It is not a potential crime, it is not a victimless crime. It destroys entire families.

      6. Resentful Oreos*

        If you want to drink yourself to oblivion in the privacy of your own home, be my guest. If you want to drink yourself to oblivion and then walk, take public transportation, or an Uber, again be my guest. If you want to drink yourself to oblivion *and then get behind the wheel*, no way no how.

        The issue is not the addiction. The issue is Karen is putting other people’s lives in danger. Karen does not HAVE to drive. Karen can take public transit or a Lyft or an Uber or walk or herself get a ride with a coworker.

        Nobody *has* to get behind the wheel when they are impaired. A lot of people are prevented from driving because of disability. Yes, it’s tough in many places not being able to drive, but most manage. (I do have a friend with low vision, who had to live in an exurb by circumstance for a couple of years, and this was before Lyft, and the public transit was non-existent. It absolutely was awful for her, and she *bloomed* when her husband got a job in a nice small city with decent public transit, and Lyft and Libby the library app came into being. But the point is no matter how much it stank not being able to drive, my friend never chose to get behind the wheel anyway.)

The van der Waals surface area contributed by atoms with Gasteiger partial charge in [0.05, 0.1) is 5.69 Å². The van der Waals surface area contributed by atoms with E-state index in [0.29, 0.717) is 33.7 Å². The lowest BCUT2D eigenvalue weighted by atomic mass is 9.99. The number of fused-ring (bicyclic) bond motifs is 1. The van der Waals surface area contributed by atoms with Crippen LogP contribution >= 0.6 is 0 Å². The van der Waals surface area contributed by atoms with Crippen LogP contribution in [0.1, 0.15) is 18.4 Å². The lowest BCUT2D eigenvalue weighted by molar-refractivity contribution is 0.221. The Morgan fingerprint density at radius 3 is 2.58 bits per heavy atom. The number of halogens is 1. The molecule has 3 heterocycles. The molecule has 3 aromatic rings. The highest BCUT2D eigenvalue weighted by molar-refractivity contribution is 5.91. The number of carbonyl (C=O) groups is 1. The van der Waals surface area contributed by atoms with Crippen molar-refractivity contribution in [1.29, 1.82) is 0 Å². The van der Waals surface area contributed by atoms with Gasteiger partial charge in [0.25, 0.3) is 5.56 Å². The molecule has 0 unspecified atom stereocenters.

5. I should really pick a name*

      You realize that Alison IS advising reporting her because of the risk she poses, right?

    6. Elle*

      “An alcoholic’s hurt feelings or whatever”